Monthly Archives: June 2012
We had another great XLM Bible Study last Saturday. Here’s the audio. The background noise is the Magic players from the next table over.
Here are my notes. Hope they’re useful!
By baggage, I just mean the stuff that’s happened to us that we still carry with us. Maybe it was our fault, maybe it wasn’t (maybe we think it’s one way when it’s the other). Whatever happened, it weighs us down. It could just be depressing to think about. We might have developed a bad habit because of it, or one of those automatic reactions that gives us trouble sometimes. It’s something in our past that’s negatively affecting our present.
Baggage is stuff we don’t need to hold on to, but it’s tough to let go of.
Read the rest of this entry
Sometimes, we think of sin like candy: a little bit is arguably good for you. It’s only a problem if you have too much. If you eat nothing but cheesecake all day, your pancreas will eventually give out, but a little indulgence here and there isn’t bad.
We should look at sin more like cancer. No one is okay with a tumor, no matter how small it is. When there’s cancer within you, you take drastic measures to destroy it.
That’s what I talked about last Sunday at Spring Valley Church.
Pastor Bill and most of the staff were away at a marriage retreat, and he invited me to guest-preach. It makes me particularly happy that he’d ask me because I took a preaching class from him a few years ago.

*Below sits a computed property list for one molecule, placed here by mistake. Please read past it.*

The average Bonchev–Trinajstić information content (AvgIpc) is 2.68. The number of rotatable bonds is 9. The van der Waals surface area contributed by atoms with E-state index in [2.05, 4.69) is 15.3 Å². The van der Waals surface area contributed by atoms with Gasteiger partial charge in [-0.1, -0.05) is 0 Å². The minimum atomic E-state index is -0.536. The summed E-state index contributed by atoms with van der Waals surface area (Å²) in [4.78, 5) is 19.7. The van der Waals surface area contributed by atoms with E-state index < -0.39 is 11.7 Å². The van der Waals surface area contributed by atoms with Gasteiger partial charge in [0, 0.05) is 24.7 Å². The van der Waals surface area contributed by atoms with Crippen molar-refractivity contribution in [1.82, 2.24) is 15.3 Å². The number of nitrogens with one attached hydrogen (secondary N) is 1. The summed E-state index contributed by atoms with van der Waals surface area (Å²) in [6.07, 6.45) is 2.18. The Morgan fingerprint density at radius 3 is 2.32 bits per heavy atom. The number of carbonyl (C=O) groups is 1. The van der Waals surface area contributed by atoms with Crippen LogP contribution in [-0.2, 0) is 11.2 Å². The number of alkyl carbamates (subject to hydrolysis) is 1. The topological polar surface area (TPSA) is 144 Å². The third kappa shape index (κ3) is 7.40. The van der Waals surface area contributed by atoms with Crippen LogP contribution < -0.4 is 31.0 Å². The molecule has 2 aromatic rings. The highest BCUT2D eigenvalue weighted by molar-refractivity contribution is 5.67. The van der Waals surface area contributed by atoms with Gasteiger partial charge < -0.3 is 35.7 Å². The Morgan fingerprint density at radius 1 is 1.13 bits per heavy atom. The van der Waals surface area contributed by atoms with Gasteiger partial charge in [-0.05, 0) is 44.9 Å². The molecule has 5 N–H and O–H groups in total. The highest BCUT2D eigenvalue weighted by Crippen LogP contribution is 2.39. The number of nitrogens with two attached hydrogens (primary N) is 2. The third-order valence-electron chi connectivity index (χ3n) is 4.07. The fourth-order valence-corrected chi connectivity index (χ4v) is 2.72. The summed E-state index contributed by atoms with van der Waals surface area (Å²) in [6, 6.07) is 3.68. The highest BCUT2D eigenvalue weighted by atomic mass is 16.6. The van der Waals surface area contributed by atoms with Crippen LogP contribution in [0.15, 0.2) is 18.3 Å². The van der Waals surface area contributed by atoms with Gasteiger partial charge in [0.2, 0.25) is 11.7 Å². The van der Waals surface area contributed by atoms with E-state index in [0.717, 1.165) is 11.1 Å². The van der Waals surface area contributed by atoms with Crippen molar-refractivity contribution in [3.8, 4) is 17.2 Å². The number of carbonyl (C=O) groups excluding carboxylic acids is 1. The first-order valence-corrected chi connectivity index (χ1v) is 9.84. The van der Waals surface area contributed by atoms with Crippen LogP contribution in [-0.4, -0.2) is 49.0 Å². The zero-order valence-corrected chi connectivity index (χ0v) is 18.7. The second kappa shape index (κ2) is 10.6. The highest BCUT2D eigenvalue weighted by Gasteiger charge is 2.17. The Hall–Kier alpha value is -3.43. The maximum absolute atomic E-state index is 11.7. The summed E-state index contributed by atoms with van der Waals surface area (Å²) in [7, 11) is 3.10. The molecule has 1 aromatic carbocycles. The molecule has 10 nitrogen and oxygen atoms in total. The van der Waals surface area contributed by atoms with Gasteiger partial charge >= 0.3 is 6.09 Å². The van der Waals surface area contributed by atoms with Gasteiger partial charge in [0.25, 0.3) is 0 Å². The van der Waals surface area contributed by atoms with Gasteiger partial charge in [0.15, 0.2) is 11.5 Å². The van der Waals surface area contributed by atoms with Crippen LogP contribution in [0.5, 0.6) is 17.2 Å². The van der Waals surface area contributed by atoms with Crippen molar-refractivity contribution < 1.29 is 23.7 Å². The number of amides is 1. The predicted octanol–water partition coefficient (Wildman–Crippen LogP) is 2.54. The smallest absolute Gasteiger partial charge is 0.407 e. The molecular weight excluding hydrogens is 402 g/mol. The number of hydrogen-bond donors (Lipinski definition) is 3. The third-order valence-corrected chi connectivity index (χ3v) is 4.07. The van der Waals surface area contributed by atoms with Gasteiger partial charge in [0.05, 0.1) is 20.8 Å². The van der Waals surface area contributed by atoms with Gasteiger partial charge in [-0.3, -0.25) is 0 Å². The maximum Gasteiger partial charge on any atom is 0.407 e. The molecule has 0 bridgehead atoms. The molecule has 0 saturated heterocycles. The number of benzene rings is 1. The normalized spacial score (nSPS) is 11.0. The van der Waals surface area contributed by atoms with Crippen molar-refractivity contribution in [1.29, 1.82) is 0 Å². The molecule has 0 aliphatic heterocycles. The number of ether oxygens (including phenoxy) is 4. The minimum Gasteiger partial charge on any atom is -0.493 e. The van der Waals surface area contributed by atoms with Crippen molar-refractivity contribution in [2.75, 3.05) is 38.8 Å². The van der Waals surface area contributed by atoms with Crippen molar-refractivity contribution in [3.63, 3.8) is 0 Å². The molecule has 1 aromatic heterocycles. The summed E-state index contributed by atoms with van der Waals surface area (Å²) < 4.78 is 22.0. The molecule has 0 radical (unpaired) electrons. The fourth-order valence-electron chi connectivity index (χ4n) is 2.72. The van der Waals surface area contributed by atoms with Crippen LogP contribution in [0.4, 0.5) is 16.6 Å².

Spring Valley has been going through the book of Mark in their Sunday sermons. When Pastor Bill gave me a list of scriptures I could use, I knew I had to talk about the part where Herod chops off John the Baptist’s head. I had a direction in mind when I started researching the story, but God nudged me in a different direction.
In the end, my sermon was about how our view of sin affects us and those around us. I suggested three reminders for when we’re faced with temptation:
Don’t nurture death. There’s always a point behind temptation: to separate you from God, which is lethal to the soul. Think beyond what you’re being tempted with to the consequences of sin.
Don’t normalize evil. The more you’re in the midst of sin, the less it seems like sin. Like a friend of mine once said, “It’s appalling what people can get used to.” Remember that what you accept now may become your new normal.
Don’t bring trouble on those you love. There is no such thing as a private sin. Your actions affect others, whether by direct consequences or through your personal example. Think about how many of your parents’ hang-ups you inherited.
Thanks to Pastor Bill and everyone at Spring Valley for the chance to preach!